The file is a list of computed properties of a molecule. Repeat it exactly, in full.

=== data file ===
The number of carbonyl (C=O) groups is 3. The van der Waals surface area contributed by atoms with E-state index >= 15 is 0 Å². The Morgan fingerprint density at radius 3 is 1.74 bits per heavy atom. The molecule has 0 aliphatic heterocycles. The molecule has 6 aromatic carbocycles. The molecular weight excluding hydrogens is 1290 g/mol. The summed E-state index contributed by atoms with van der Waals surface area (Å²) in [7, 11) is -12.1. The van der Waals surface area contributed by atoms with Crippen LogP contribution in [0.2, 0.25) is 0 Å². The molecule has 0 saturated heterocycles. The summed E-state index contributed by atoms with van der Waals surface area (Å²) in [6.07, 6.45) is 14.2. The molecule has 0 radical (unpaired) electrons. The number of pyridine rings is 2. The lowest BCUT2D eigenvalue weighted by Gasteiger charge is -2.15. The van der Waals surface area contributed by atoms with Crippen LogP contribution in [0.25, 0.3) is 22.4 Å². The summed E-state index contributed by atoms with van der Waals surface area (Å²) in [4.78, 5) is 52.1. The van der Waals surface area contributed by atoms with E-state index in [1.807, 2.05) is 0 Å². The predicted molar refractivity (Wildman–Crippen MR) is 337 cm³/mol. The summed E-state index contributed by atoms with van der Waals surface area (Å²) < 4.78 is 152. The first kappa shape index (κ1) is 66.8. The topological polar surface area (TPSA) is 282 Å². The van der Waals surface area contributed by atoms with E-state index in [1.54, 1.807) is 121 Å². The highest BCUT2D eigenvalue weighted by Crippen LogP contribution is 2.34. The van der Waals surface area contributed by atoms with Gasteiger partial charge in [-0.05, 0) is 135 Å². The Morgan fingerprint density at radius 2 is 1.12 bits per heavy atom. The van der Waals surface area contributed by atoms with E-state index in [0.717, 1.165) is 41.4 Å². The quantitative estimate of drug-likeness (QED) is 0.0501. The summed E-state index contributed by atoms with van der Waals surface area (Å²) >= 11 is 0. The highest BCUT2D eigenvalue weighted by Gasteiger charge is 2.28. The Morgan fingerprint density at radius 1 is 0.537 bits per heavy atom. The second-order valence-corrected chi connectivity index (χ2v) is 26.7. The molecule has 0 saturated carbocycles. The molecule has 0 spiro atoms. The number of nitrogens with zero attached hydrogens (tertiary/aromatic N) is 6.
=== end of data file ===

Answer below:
The number of carbonyl (C=O) groups is 3. The van der Waals surface area contributed by atoms with E-state index >= 15 is 0 Å². The Morgan fingerprint density at radius 3 is 1.74 bits per heavy atom. The molecule has 0 aliphatic heterocycles. The molecule has 6 aromatic carbocycles. The molecular weight excluding hydrogens is 1290 g/mol. The summed E-state index contributed by atoms with van der Waals surface area (Å²) in [7, 11) is -12.1. The van der Waals surface area contributed by atoms with Crippen LogP contribution in [0.2, 0.25) is 0 Å². The molecule has 0 saturated heterocycles. The summed E-state index contributed by atoms with van der Waals surface area (Å²) in [6.07, 6.45) is 14.2. The molecule has 0 radical (unpaired) electrons. The number of pyridine rings is 2. The lowest BCUT2D eigenvalue weighted by Gasteiger charge is -2.15. The van der Waals surface area contributed by atoms with Crippen LogP contribution in [0.25, 0.3) is 22.4 Å². The summed E-state index contributed by atoms with van der Waals surface area (Å²) in [4.78, 5) is 52.1. The van der Waals surface area contributed by atoms with E-state index in [1.807, 2.05) is 0 Å². The predicted molar refractivity (Wildman–Crippen MR) is 337 cm³/mol. The summed E-state index contributed by atoms with van der Waals surface area (Å²) < 4.78 is 152. The first kappa shape index (κ1) is 66.8. The topological polar surface area (TPSA) is 282 Å². The van der Waals surface area contributed by atoms with E-state index in [1.54, 1.807) is 121 Å². The highest BCUT2D eigenvalue weighted by Crippen LogP contribution is 2.34. The van der Waals surface area contributed by atoms with Gasteiger partial charge in [-0.05, 0) is 135 Å². The Morgan fingerprint density at radius 2 is 1.12 bits per heavy atom. The van der Waals surface area contributed by atoms with E-state index in [0.717, 1.165) is 41.4 Å². The quantitative estimate of drug-likeness (QED) is 0.0501. The summed E-state index contributed by atoms with van der Waals surface area (Å²) >= 11 is 0. The highest BCUT2D eigenvalue weighted by Gasteiger charge is 2.28. The Morgan fingerprint density at radius 1 is 0.537 bits per heavy atom. The second-order valence-corrected chi connectivity index (χ2v) is 26.7. The molecule has 0 saturated carbocycles. The molecule has 0 spiro atoms. The number of nitrogens with zero attached hydrogens (tertiary/aromatic N) is 6.